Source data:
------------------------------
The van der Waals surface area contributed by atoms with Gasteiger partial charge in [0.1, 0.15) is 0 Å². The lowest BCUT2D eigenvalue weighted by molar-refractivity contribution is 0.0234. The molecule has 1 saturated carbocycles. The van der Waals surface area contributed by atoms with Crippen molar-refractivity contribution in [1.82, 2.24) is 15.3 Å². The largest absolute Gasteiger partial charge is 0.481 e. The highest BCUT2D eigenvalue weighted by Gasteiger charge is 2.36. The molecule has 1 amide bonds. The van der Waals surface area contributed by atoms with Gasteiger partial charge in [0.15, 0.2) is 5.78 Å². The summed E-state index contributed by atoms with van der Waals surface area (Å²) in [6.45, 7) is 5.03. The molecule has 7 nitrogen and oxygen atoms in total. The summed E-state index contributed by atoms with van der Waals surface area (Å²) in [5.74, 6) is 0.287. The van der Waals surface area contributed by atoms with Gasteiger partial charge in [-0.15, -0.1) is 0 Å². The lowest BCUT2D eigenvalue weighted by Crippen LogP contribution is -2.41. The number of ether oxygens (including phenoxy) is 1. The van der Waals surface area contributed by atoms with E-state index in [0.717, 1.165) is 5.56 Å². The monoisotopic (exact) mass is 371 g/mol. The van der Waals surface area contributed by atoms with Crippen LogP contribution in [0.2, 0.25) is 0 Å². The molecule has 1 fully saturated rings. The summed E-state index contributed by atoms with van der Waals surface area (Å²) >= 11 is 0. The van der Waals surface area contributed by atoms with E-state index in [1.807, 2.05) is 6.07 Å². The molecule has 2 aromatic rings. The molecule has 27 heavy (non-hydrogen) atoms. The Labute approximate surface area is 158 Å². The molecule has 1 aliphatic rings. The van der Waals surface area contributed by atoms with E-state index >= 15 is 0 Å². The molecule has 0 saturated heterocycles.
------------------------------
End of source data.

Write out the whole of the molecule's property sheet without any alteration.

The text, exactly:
The van der Waals surface area contributed by atoms with Gasteiger partial charge in [0.1, 0.15) is 0 Å². The lowest BCUT2D eigenvalue weighted by molar-refractivity contribution is 0.0234. The molecule has 1 saturated carbocycles. The van der Waals surface area contributed by atoms with Crippen molar-refractivity contribution in [1.82, 2.24) is 15.3 Å². The largest absolute Gasteiger partial charge is 0.481 e. The highest BCUT2D eigenvalue weighted by Gasteiger charge is 2.36. The molecule has 1 amide bonds. The van der Waals surface area contributed by atoms with Gasteiger partial charge in [0.15, 0.2) is 5.78 Å². The summed E-state index contributed by atoms with van der Waals surface area (Å²) in [6.45, 7) is 5.03. The molecule has 7 nitrogen and oxygen atoms in total. The summed E-state index contributed by atoms with van der Waals surface area (Å²) in [5.74, 6) is 0.287. The van der Waals surface area contributed by atoms with Gasteiger partial charge in [-0.15, -0.1) is 0 Å². The lowest BCUT2D eigenvalue weighted by Crippen LogP contribution is -2.41. The number of ether oxygens (including phenoxy) is 1. The van der Waals surface area contributed by atoms with E-state index in [0.717, 1.165) is 5.56 Å². The monoisotopic (exact) mass is 371 g/mol. The van der Waals surface area contributed by atoms with Crippen LogP contribution in [0.2, 0.25) is 0 Å². The molecule has 1 fully saturated rings. The summed E-state index contributed by atoms with van der Waals surface area (Å²) >= 11 is 0. The van der Waals surface area contributed by atoms with E-state index in [1.807, 2.05) is 6.07 Å². The molecule has 2 aromatic rings. The molecule has 27 heavy (non-hydrogen) atoms. The Labute approximate surface area is 158 Å². The molecule has 1 aliphatic rings. The van der Waals surface area contributed by atoms with E-state index >= 15 is 0 Å². The molecule has 0 saturated heterocycles.